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Ashes Divide’s Debut Gives Some Hope

Keep Telling Myself It’s AlrightBilly Howerdel is a lucky man. His career has been a little backwards. In his first band, a little group called A Perfect Circle, he got to work with Maynard James Keenan, Josh Freese, Jordie White, James Iha amongst others. Nothing like writing a few songs and then headlining a few tours after opening for Nine Inch Nails for a bit. But with A Perfect Circle on indefinite hiatus, it was time for Howerdel to put out a solo album to get a bit more experience under his belt. Like I said, a little backwards.

The result is Ashes Divide’s debut album, Keep Telling Myself It’s Alright. Playing most of the instruments (save the drums and a few guest spots here and there), the album is a true solo album from the man who create the great sonic landscapes behind A Perfect Circle. And Ashes Divide is no different. Howerdel’s approach to the guitar and music is truly distinct and remains in tact as he moved to this project. Each song is simultaneously heavy, mellow and melodic. I’m not quite sure how he does it, but he has a distinct sound that is incredibly his own. Keep Telling Myself has a consistent stream of musical sadness that runs through the 45-minute album length, with each song sounding like the score to a mini-film. Multiple layers, reverb and keyboards create plush sounds that brought me back to part of the reason I love A Perfect Circle. Billy Howerdel is an excellent musician with a keen ear and it translates well when he’s not working with a full band.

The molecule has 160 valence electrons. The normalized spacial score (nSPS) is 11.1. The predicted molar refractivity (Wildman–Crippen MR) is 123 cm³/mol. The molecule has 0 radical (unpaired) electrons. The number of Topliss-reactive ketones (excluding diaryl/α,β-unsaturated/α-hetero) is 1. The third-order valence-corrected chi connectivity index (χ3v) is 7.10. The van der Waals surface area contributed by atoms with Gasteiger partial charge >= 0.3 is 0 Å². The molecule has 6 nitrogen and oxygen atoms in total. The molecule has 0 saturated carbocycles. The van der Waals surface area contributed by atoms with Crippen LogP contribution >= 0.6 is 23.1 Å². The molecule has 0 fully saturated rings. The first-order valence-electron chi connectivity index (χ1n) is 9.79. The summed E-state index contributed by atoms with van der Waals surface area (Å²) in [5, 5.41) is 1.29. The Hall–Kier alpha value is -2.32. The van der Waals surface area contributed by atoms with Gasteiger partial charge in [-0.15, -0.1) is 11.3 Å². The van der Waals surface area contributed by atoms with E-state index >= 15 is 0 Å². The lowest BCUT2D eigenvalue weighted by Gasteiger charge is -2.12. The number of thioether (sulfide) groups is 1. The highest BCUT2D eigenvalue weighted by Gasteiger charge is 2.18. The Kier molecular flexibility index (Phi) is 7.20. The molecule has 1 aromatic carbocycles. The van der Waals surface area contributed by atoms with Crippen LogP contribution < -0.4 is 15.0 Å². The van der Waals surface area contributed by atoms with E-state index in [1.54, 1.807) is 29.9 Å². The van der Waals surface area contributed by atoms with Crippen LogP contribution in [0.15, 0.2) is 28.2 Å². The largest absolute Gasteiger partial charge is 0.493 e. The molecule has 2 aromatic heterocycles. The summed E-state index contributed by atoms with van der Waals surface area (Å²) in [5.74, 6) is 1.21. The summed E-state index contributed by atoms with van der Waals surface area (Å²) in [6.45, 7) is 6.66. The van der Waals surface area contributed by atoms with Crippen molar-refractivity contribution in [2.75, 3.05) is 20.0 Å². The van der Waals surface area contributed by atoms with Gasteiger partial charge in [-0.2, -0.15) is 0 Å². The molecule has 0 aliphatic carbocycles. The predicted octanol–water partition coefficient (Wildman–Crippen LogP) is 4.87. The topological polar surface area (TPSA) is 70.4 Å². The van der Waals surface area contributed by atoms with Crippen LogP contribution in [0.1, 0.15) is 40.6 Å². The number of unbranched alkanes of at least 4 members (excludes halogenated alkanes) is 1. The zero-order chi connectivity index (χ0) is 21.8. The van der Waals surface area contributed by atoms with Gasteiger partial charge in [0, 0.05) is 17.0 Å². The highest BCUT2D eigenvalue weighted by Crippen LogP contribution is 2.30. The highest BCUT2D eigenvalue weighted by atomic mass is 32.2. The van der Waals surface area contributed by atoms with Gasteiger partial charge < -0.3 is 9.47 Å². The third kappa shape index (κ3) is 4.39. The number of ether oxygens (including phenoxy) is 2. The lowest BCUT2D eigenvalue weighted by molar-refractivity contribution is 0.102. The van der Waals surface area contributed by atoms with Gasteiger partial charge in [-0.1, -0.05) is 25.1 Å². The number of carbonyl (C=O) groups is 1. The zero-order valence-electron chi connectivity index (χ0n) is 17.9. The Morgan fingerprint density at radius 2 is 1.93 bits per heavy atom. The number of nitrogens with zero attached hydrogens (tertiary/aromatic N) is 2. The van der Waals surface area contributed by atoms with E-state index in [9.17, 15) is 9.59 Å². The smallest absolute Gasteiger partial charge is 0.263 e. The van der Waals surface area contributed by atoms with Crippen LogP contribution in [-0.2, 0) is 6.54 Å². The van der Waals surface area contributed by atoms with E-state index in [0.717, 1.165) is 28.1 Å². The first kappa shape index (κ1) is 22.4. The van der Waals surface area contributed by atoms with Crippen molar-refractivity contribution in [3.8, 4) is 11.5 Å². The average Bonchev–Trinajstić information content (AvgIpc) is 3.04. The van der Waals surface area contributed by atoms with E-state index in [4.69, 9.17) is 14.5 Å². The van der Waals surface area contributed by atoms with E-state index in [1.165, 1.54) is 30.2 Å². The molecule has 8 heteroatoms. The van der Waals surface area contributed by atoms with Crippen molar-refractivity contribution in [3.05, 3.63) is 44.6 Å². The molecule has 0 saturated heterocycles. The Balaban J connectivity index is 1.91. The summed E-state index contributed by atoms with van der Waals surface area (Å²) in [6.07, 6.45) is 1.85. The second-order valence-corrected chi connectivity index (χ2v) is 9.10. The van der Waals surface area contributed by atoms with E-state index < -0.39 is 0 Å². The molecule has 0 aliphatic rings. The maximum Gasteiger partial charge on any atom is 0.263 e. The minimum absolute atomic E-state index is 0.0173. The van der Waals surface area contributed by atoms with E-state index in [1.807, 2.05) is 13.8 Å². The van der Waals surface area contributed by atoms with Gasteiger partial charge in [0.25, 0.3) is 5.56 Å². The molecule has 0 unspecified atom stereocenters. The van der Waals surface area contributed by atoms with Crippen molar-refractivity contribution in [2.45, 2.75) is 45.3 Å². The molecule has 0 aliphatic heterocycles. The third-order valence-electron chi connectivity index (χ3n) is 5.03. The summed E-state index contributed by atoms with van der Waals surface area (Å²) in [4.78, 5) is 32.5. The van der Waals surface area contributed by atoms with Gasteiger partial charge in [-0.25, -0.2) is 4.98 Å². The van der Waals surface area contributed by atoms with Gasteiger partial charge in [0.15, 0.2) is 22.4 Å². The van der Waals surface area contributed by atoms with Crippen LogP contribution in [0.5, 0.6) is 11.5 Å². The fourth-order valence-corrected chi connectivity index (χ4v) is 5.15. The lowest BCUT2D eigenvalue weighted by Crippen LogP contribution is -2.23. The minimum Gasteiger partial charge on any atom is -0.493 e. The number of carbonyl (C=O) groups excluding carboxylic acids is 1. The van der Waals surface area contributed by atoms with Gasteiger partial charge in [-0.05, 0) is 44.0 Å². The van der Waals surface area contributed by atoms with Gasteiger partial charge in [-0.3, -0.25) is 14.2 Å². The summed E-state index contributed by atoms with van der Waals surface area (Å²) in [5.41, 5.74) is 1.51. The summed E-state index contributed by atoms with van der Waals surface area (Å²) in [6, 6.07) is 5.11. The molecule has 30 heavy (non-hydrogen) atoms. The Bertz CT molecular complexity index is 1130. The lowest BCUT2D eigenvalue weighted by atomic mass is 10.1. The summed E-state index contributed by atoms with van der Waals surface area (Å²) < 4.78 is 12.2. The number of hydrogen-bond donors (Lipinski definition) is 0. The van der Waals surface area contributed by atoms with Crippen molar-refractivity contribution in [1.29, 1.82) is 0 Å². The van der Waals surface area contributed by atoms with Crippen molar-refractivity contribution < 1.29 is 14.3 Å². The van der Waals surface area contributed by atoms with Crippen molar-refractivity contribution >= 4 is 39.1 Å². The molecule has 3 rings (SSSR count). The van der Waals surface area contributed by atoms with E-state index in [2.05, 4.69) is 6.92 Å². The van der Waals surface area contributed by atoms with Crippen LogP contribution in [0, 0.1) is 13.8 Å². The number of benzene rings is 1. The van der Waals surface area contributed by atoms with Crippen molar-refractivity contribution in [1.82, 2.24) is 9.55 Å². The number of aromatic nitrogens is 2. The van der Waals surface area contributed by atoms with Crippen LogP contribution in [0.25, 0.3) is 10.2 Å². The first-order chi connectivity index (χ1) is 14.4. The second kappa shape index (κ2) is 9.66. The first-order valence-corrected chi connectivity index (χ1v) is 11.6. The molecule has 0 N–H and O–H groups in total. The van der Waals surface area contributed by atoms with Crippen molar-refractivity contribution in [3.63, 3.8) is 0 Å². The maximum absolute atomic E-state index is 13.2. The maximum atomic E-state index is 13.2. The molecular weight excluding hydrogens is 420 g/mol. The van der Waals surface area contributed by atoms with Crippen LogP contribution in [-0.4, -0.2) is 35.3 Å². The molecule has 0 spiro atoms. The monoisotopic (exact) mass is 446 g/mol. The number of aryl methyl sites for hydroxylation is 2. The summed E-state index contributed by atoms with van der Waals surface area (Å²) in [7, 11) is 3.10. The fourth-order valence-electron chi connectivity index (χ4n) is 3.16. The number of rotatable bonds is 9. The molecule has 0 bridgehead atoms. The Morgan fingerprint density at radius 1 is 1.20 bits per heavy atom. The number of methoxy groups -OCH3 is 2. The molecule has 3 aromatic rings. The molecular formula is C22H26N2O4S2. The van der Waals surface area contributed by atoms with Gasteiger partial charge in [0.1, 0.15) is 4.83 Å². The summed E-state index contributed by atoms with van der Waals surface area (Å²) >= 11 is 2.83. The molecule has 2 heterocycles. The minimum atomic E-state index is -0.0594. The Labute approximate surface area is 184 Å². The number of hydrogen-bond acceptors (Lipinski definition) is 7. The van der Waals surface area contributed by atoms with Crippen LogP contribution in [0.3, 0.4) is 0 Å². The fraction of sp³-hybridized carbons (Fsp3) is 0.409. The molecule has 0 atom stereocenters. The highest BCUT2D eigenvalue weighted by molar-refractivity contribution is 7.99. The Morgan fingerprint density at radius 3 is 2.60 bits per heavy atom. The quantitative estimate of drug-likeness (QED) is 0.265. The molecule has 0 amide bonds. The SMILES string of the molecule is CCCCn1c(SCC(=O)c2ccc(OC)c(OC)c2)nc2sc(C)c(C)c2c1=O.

But Howerdel’s ability to write music was never really under question. Rather, the lingering doubt was whether he could pull of the vocals. Being linked to Keenan, a distinct vocalist with the band TOOL and Puscifer, was going to make it difficult to pull off a solo act without falling victim to comparisons between Howerdel’s lyrics and vocals and Keenan’s. And, if Keep Telling Myself has a weakness, it lies in Howerdel’s vocals. His lyrics and vocal styling tend to come off a bit too emo as Howerdel’s high tenor voice sings of denial waiting to claim him. But the album as whole does not come off as an emo album, thanks to the superb music lying underneath, begging the question, “Is emo more than sad, drippy lyrics?”

But that’s neither here nor there. The point is that Ashes Divide’s Keep Telling Myself It’s Alright is a great first outing for a man who has had one of the best first outings. While I don’t see the band becoming huge, I do see Howerdel successfully putting out a few more albums under this band name. But overall, I found myself listening to the music, partially ignoring the vocals and pining for A Perfect Circle to get back together.


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